What is in it for the user? “Simplified billing for one: the charging station works on behalf of RWE and handles user authentication, payment processing, and loyalty point assignments as part of one single immutable transaction”, reasons an expert.

The team is aiming to achieve machines autonomy when humans will not interfere in the process of charging in any way.


The blockchain is integrating into the energy sector in every way, there even exists an energy crypto-currency – SolarCoin. The founders see their mission “in building the foundation for a global energy transition by rewarding solar producers with the first energy-referenced currency”. The final goal is the reduction of green energy cost. If an investor receives additional money for a solar installation, the payback time will be shortened.

No matter, how big is your solar plant, you can claim to receive the coins. There are several parties in this mechanism, there is even an intermediary, a so-called “affiliate”, who verifies and submits such claims and receives payment from the SolarCoin foundation. SolarCoin gives generating companies digital tokens at the rate of one coin to one megawatt per hour and claims that even the (proof-of-stake) algorithm is low energy.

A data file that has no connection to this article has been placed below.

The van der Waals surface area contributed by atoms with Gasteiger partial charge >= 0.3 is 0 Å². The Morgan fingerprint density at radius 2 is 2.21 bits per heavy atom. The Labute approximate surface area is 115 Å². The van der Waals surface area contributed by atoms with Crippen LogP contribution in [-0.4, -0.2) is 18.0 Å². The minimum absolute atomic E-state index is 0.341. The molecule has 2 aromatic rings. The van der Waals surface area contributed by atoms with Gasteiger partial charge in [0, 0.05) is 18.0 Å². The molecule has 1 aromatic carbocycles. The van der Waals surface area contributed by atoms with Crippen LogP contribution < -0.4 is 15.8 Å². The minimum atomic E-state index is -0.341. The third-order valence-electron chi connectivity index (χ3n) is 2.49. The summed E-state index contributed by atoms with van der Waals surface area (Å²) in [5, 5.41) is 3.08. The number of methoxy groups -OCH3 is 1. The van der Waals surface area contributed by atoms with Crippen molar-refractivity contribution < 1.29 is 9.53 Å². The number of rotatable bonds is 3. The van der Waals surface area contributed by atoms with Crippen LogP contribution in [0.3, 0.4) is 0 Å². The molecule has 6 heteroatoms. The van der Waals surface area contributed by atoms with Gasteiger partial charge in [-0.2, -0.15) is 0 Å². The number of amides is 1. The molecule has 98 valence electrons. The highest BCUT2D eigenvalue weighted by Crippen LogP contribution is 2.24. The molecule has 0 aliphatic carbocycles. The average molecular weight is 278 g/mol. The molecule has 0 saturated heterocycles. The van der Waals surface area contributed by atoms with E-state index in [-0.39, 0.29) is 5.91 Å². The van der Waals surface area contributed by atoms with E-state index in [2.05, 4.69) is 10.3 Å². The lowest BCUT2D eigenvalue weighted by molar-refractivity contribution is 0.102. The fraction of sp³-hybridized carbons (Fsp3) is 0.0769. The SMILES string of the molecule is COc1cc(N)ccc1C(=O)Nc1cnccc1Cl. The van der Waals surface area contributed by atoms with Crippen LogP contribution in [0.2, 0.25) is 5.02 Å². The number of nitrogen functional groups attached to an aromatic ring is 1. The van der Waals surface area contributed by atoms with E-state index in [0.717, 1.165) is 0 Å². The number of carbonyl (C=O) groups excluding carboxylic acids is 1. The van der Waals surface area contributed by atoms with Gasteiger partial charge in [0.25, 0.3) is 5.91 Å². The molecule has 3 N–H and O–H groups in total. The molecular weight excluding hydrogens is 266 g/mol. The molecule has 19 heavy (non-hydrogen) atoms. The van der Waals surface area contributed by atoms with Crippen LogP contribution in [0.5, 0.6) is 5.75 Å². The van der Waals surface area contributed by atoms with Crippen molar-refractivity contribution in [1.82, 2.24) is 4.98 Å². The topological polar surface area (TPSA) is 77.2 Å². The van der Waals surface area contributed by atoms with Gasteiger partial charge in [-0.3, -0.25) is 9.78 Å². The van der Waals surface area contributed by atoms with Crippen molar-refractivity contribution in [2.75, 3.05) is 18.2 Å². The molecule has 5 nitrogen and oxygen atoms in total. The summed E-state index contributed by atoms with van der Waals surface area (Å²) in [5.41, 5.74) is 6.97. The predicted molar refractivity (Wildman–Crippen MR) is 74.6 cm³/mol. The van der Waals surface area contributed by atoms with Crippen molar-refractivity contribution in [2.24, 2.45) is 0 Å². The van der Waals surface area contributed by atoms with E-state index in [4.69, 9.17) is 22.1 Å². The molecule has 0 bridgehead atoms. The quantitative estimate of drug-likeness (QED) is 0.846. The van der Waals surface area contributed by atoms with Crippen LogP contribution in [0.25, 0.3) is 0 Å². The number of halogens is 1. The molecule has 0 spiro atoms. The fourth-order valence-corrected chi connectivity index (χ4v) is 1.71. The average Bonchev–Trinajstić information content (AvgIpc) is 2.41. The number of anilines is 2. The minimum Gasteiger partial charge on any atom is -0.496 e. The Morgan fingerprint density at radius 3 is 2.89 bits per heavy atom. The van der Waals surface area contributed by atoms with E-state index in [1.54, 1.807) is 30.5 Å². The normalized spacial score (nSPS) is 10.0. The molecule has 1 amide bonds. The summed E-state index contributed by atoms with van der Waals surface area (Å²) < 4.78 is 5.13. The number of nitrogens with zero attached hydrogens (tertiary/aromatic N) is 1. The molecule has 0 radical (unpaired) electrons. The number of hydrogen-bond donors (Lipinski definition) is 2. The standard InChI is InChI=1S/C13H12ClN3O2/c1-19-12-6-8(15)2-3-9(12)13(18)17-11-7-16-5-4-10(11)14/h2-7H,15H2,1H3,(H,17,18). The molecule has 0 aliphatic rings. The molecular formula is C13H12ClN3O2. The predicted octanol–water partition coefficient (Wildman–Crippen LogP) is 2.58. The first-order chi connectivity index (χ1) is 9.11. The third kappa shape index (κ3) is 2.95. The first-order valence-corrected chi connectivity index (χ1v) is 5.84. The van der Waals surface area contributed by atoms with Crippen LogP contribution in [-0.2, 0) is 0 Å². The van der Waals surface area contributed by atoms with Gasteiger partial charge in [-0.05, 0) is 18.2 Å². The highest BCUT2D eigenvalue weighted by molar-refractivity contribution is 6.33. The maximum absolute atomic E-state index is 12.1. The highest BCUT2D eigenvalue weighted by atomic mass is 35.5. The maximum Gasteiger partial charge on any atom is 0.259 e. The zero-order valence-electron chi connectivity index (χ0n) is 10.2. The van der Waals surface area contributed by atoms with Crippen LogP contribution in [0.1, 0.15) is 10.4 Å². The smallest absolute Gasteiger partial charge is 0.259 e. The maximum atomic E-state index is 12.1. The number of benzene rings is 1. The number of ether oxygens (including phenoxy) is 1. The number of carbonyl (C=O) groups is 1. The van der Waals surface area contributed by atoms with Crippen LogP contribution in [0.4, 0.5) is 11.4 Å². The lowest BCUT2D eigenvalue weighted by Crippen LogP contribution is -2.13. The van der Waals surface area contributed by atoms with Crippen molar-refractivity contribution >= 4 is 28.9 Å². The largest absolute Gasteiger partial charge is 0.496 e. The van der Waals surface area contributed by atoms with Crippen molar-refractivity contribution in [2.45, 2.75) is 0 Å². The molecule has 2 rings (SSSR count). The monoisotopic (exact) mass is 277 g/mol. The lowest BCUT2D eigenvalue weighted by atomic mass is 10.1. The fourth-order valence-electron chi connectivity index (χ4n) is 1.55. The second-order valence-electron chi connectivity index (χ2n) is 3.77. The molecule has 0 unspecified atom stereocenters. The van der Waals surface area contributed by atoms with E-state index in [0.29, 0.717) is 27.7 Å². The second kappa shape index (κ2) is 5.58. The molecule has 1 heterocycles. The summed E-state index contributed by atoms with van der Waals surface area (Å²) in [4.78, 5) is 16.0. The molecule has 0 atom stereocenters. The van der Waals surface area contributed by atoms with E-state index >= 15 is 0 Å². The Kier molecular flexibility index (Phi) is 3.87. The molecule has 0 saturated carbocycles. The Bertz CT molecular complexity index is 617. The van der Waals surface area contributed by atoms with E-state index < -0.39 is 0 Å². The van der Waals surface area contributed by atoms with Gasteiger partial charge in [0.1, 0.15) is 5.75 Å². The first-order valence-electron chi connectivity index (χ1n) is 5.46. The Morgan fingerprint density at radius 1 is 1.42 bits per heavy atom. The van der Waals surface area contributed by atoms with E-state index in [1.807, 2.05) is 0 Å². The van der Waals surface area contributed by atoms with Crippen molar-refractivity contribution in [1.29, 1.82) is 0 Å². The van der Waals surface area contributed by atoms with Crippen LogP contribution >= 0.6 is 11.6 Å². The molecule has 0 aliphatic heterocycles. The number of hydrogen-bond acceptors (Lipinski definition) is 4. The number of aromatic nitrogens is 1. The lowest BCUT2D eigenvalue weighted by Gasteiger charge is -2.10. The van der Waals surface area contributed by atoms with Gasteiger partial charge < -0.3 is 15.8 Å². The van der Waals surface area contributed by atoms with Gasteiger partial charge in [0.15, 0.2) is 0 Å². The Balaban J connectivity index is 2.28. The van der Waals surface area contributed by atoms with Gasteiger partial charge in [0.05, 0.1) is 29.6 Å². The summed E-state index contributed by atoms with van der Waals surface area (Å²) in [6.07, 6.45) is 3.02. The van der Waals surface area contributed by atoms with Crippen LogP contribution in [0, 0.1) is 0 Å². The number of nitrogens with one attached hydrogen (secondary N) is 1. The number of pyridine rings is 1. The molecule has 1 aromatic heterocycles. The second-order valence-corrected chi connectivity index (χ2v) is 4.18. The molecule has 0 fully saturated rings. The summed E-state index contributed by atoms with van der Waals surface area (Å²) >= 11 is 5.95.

Founders see electricity as a value representative of the currency. “Electricity delivering assets can hold their economic value more effectively than gold or debt due to price stability and resistance to devaluation from over-issuance,” Nick Cogerty and Joseph Zitoli, the creators of the foundation, believe.

There is a significant flaw in this project for investors: a megawatt-hour peak has the same value as the same amount of energy during base load, as it’s mentioned in a research by the German energy agency - Dena.

It is hard to say, how much cheaper the blockchainified electricity ecosystem will be. There will be no intermediary between producer and consumer, but new technologies usually bring new fees with them. “Those who launch new blockchain systems, they get their fees. The question is, how big is this fee. Using Ethereum is not free, and registering on-chain each transaction may be more expensive than services of trusted third parties. Not to mention the rate risk,” says managing partner of FirstImagine! Ventures and an experienced energy market professional Alexander Starchenko.

He cannot recall even one successful case of broad-scale use of blockchain technology in electricity yet. “The major problem is immaturity of technology,” he says, explaining that very few transactions per second

are possible with current technology. Basically, current blockchain-based projects cannot scale right now. And machine-to-machine (M2M) transactions are possible even without blockchain, so its necessity is not obvious, concludes Mr.Starchenko.

For instance, even smart charging station developer keep “smart contract” system under review, explaining that it`s not completely battle-proven and bug-free.

Read also:
Please describe the error